Ali Shaw's latest novel features dogs made of wind and canaries hatching from sunbeams.
The Man Who Rained: Morose metaphors and soppy similes
There’s nothing like bad weather to inspire an array of morose metaphors and soppy similes. The really bad news is that the setting of Ali Shaw’s latest novel in the fictional hamlet of Thunderstown – where dogs made of wind roam its outskirts at night and canaries hatch from sunbeams – provides a fertile breeding ground for frequent examples.
It isn’t that the concept behind the story completely fails. Rather, there’s plenty of scope for a captivating plot in the first few chapters covering Elsa Beletti’s escape from bustling New York City for the peaceful, if eerie, calm of Thunderstown. Grieving for her recently deceased father, the last thing Elsa needs is more chaos. Instead, she runs into Finn Munro, a man with a storm inside him. Literally.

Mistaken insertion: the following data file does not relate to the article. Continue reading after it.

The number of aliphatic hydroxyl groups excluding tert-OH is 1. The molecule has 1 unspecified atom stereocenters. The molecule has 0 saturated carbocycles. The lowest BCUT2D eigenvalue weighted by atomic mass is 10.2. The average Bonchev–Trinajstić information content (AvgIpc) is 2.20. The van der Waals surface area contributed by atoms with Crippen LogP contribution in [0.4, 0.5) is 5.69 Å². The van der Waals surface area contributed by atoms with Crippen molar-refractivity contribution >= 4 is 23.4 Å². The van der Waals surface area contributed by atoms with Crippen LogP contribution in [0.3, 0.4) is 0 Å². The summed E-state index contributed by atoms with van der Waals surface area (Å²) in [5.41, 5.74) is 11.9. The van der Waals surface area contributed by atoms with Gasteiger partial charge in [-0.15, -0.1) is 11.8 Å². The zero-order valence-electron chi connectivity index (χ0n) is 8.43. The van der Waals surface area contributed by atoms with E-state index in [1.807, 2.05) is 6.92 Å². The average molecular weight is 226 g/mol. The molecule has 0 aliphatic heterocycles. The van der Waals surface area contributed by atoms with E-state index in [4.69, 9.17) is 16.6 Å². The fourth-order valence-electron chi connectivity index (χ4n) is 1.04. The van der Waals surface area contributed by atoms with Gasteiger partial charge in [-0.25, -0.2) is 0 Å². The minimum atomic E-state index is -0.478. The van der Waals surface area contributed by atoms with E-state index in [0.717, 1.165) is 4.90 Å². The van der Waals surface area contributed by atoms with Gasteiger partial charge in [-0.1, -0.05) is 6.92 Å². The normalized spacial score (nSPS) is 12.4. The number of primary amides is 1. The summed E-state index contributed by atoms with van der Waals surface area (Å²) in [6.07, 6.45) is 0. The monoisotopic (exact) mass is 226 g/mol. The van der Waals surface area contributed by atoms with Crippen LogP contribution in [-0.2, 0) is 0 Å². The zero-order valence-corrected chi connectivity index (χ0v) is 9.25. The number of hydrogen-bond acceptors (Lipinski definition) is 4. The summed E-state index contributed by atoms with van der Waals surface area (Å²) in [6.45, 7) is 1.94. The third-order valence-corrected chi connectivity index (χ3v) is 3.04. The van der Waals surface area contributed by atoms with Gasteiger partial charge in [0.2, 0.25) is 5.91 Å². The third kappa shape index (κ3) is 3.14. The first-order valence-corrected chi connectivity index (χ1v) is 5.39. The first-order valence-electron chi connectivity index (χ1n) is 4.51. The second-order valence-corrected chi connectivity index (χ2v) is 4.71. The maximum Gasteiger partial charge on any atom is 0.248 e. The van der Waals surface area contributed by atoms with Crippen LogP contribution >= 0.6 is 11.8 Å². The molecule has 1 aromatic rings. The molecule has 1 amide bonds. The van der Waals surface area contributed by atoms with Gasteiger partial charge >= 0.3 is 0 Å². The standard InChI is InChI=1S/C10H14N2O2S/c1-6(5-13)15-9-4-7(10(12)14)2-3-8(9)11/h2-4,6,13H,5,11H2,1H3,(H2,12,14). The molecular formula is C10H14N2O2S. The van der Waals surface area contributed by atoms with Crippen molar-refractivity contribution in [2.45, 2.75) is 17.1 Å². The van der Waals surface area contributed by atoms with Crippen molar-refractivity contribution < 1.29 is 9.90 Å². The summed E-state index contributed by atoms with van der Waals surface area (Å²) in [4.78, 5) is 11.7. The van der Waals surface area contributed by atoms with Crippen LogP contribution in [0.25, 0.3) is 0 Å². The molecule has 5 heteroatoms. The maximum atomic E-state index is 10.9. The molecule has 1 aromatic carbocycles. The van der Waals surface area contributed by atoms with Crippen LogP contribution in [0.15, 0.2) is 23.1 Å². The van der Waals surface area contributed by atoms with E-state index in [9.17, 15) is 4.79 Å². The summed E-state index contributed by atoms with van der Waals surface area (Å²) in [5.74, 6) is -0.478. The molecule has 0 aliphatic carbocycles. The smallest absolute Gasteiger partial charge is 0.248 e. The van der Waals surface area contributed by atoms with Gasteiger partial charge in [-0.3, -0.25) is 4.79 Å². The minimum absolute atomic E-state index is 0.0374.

As it also turns out, their star-crossed romance is where Shaw’s otherwise competent storytelling falls short. Ironically, the tempestuous ballad of Finn and Elsa lacks the spark which should have come as prerequisite of writing about a man who oozes thunder on a bad day. Though it has its inspiring moments, the novel as a whole hardly makes for compelling reading.